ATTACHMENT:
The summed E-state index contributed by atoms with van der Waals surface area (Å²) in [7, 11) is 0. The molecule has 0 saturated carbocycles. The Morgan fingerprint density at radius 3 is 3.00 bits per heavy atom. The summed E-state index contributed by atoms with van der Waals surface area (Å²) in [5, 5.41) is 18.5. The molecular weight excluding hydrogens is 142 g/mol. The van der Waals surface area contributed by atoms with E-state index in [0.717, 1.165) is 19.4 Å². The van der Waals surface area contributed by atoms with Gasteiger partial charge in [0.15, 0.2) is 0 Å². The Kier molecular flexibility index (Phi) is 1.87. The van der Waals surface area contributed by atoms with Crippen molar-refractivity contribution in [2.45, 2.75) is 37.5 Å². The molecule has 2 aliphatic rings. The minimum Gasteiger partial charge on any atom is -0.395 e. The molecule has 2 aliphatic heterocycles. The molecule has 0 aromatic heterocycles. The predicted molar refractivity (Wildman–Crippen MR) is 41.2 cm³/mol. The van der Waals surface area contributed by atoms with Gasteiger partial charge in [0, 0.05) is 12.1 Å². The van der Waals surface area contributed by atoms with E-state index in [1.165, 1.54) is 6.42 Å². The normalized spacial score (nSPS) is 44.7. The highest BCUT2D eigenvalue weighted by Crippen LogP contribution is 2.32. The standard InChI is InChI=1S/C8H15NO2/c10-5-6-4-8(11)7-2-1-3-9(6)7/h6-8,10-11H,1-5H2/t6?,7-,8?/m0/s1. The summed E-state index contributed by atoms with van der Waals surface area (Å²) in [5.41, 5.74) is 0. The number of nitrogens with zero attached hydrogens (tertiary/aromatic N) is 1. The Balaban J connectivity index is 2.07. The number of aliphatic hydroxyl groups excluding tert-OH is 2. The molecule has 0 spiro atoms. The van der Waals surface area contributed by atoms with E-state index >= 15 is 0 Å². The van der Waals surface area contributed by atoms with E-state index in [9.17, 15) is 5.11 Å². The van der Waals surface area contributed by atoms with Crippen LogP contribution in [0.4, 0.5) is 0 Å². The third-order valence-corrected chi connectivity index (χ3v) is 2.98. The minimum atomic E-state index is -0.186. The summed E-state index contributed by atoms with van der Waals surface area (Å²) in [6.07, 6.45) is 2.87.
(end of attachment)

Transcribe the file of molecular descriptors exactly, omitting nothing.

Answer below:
The summed E-state index contributed by atoms with van der Waals surface area (Å²) in [7, 11) is 0. The molecule has 0 saturated carbocycles. The Morgan fingerprint density at radius 3 is 3.00 bits per heavy atom. The summed E-state index contributed by atoms with van der Waals surface area (Å²) in [5, 5.41) is 18.5. The molecular weight excluding hydrogens is 142 g/mol. The van der Waals surface area contributed by atoms with E-state index in [0.717, 1.165) is 19.4 Å². The van der Waals surface area contributed by atoms with Gasteiger partial charge in [0.15, 0.2) is 0 Å². The Kier molecular flexibility index (Phi) is 1.87. The van der Waals surface area contributed by atoms with Crippen molar-refractivity contribution in [2.45, 2.75) is 37.5 Å². The molecule has 2 aliphatic rings. The minimum Gasteiger partial charge on any atom is -0.395 e. The molecule has 2 aliphatic heterocycles. The molecule has 0 aromatic heterocycles. The predicted molar refractivity (Wildman–Crippen MR) is 41.2 cm³/mol. The van der Waals surface area contributed by atoms with Gasteiger partial charge in [0, 0.05) is 12.1 Å². The van der Waals surface area contributed by atoms with E-state index in [1.165, 1.54) is 6.42 Å². The normalized spacial score (nSPS) is 44.7. The highest BCUT2D eigenvalue weighted by Crippen LogP contribution is 2.32. The standard InChI is InChI=1S/C8H15NO2/c10-5-6-4-8(11)7-2-1-3-9(6)7/h6-8,10-11H,1-5H2/t6?,7-,8?/m0/s1. The summed E-state index contributed by atoms with van der Waals surface area (Å²) in [5.41, 5.74) is 0. The number of nitrogens with zero attached hydrogens (tertiary/aromatic N) is 1. The Balaban J connectivity index is 2.07. The number of aliphatic hydroxyl groups excluding tert-OH is 2. The molecule has 0 spiro atoms. The van der Waals surface area contributed by atoms with E-state index >= 15 is 0 Å². The van der Waals surface area contributed by atoms with E-state index in [9.17, 15) is 5.11 Å². The van der Waals surface area contributed by atoms with Crippen LogP contribution in [0.4, 0.5) is 0 Å². The third-order valence-corrected chi connectivity index (χ3v) is 2.98. The minimum atomic E-state index is -0.186. The summed E-state index contributed by atoms with van der Waals surface area (Å²) in [6.07, 6.45) is 2.87.